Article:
With an understanding of management frames, we can explore the states of association. In this example we’re looking at the steps necessary for a connection between a client and an open access point.
In the Unauthenticated and Unassociated state, the client seeks the access point. This is either done passively by listening to the broadcast address for beacon frames transmitted by the access point, or actively by transmitting a probe request.
Once the client has received either a probe response or beacon frame from the access point, it can determine its operating parameters (channel, protocol, data rate, modulation details, etc). The client will then send the access point an authentication frame requesting access. In the case of an open network, the access point will send the client back an authentication frame responding with a success message.
Now the client is Authenticated and Unassociated. Next the client will send the access point an association request. The access point will reply with an association response.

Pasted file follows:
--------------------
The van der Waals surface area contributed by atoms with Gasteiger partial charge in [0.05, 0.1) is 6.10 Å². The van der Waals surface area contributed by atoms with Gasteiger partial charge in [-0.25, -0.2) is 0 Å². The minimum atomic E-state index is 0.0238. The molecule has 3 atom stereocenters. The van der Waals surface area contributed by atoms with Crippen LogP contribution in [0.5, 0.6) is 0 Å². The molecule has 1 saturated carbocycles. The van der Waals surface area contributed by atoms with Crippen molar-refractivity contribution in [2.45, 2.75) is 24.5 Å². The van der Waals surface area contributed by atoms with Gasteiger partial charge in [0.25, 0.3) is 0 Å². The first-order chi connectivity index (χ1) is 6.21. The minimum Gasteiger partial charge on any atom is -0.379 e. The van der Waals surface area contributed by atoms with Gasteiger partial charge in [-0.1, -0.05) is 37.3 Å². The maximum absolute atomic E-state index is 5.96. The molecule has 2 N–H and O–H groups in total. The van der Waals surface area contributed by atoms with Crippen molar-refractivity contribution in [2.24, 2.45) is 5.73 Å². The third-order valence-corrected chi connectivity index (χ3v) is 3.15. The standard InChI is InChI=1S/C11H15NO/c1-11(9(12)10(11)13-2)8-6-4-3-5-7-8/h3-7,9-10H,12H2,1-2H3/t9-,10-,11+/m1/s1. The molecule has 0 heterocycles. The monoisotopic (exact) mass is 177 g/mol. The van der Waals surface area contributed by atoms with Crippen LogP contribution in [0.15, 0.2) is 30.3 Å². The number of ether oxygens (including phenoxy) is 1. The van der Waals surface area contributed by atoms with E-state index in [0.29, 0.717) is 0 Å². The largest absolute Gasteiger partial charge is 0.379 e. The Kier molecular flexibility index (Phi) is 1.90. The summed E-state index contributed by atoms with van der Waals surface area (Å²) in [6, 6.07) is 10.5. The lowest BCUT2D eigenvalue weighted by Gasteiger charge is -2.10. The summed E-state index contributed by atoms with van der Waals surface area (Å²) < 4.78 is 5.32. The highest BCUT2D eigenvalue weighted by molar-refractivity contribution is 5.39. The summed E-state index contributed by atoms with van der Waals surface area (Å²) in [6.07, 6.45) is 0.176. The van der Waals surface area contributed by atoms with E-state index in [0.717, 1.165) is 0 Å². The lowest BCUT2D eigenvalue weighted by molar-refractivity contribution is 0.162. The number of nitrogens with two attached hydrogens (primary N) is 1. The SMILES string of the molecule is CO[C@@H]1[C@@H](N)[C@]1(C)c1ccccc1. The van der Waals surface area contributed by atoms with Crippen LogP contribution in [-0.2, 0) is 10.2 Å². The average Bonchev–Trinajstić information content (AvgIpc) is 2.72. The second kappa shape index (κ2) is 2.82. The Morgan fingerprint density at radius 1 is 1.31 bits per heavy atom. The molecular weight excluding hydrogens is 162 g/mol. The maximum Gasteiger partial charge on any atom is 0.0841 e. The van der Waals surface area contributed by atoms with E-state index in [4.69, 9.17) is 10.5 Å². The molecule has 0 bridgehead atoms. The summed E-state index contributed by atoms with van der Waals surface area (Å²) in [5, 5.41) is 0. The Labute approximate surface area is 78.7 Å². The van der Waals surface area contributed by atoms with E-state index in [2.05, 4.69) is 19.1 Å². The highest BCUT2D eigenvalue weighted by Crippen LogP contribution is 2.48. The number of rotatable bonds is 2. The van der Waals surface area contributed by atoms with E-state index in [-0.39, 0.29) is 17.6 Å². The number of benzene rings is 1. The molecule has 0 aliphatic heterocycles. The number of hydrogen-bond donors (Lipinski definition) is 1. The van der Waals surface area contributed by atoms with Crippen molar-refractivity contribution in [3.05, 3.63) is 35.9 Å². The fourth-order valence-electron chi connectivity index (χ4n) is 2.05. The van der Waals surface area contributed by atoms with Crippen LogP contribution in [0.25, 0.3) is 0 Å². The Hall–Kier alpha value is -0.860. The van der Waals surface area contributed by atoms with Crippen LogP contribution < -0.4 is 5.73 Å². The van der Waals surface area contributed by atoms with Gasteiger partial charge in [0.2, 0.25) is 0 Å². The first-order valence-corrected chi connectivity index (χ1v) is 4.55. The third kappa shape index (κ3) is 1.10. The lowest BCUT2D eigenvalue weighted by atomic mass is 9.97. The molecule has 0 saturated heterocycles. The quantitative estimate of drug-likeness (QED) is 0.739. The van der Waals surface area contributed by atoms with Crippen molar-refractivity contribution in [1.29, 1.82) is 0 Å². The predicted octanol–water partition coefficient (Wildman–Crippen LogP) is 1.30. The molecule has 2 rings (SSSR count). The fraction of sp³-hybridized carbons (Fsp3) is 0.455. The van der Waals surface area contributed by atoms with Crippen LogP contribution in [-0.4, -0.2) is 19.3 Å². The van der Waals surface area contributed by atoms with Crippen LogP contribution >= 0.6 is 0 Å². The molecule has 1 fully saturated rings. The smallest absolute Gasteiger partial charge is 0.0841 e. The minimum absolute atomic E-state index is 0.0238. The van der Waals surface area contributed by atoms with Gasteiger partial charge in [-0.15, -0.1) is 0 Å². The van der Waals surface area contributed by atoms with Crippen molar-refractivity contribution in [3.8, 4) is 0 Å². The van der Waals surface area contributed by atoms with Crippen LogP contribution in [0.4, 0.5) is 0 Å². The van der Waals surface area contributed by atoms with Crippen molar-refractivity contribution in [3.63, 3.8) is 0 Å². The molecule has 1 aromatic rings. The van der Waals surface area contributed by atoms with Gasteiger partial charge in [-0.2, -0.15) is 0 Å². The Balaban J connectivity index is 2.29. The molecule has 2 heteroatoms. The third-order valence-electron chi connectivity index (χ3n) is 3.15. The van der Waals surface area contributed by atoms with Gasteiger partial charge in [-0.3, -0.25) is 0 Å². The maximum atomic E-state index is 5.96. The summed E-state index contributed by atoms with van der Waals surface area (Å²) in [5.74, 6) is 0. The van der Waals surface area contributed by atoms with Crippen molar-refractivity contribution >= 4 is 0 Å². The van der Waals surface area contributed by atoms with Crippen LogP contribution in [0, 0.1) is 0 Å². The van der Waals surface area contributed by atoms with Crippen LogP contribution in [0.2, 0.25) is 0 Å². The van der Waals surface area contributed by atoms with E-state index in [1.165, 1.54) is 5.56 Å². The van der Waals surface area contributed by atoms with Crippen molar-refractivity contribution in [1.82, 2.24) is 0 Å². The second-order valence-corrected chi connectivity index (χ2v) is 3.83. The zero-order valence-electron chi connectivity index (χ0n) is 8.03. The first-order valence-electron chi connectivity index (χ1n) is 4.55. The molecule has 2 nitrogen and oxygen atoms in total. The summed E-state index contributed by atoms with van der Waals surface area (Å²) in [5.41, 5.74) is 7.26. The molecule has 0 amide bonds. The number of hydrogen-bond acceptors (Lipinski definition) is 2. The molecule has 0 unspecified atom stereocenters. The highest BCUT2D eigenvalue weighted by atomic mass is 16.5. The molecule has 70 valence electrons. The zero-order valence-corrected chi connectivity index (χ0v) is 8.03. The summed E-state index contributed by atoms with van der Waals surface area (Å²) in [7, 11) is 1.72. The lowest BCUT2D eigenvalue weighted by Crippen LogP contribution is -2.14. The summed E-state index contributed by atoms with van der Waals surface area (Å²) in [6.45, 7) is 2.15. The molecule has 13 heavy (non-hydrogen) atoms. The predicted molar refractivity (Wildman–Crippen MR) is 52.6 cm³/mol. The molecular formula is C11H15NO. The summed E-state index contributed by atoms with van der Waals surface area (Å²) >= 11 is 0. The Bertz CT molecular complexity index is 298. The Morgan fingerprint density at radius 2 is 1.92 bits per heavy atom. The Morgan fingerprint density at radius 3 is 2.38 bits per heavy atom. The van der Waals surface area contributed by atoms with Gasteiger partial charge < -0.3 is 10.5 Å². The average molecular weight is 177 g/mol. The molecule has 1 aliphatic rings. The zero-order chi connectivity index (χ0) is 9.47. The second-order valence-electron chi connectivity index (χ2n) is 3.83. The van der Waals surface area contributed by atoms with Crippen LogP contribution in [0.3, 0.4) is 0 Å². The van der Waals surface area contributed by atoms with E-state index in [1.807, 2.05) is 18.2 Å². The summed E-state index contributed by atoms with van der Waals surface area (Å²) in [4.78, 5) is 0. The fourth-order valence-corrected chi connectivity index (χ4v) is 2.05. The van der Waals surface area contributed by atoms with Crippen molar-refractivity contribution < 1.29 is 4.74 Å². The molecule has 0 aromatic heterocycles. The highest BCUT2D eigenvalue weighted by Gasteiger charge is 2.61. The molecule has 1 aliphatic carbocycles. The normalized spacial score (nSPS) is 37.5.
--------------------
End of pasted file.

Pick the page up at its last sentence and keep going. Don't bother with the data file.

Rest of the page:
If successful, the client will now be Authenticated and Associated. At this point any additional security, such as WPA2, may be negotiated. Otherwise in the case of an open network, the usual first network interactions will occur. These are the same as in wired networks, and typically begin with obtaining IP address information from a DHCP server on the host network.
In the case of the WiFi Pineapple, the client network is open and the DHCP server will assign new clients with addresses in the 172.16.42.0/24 range